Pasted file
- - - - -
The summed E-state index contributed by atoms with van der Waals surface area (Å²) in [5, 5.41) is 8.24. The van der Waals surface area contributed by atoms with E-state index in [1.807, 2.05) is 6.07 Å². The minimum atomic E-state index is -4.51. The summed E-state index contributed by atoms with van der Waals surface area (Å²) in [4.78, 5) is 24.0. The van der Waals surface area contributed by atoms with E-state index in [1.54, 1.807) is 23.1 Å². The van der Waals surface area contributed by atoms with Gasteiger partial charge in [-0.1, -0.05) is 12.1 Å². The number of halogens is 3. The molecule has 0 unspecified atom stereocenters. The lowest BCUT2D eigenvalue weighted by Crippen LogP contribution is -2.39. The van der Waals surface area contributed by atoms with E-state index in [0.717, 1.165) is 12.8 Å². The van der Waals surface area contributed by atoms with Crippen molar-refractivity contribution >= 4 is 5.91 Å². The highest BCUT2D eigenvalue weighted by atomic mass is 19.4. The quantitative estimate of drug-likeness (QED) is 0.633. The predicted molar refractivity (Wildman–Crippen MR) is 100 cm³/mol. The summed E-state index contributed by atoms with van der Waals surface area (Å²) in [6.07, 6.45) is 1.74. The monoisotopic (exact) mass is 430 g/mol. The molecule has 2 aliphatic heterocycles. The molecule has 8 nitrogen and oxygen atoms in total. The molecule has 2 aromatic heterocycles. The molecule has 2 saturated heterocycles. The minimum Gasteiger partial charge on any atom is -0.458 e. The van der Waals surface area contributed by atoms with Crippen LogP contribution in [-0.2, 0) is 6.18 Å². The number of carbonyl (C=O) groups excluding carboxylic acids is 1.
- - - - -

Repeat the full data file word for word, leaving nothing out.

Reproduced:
The summed E-state index contributed by atoms with van der Waals surface area (Å²) in [5, 5.41) is 8.24. The van der Waals surface area contributed by atoms with E-state index in [1.807, 2.05) is 6.07 Å². The minimum atomic E-state index is -4.51. The summed E-state index contributed by atoms with van der Waals surface area (Å²) in [4.78, 5) is 24.0. The van der Waals surface area contributed by atoms with E-state index in [1.54, 1.807) is 23.1 Å². The van der Waals surface area contributed by atoms with Gasteiger partial charge in [-0.1, -0.05) is 12.1 Å². The number of halogens is 3. The molecule has 0 unspecified atom stereocenters. The lowest BCUT2D eigenvalue weighted by Crippen LogP contribution is -2.39. The van der Waals surface area contributed by atoms with E-state index in [0.717, 1.165) is 12.8 Å². The van der Waals surface area contributed by atoms with Crippen molar-refractivity contribution >= 4 is 5.91 Å². The highest BCUT2D eigenvalue weighted by atomic mass is 19.4. The quantitative estimate of drug-likeness (QED) is 0.633. The predicted molar refractivity (Wildman–Crippen MR) is 100 cm³/mol. The summed E-state index contributed by atoms with van der Waals surface area (Å²) in [6.07, 6.45) is 1.74. The monoisotopic (exact) mass is 430 g/mol. The molecule has 2 aliphatic heterocycles. The molecule has 8 nitrogen and oxygen atoms in total. The molecule has 2 aromatic heterocycles. The molecule has 2 saturated heterocycles. The minimum Gasteiger partial charge on any atom is -0.458 e. The van der Waals surface area contributed by atoms with Crippen LogP contribution in [-0.2, 0) is 6.18 Å². The number of carbonyl (C=O) groups excluding carboxylic acids is 1.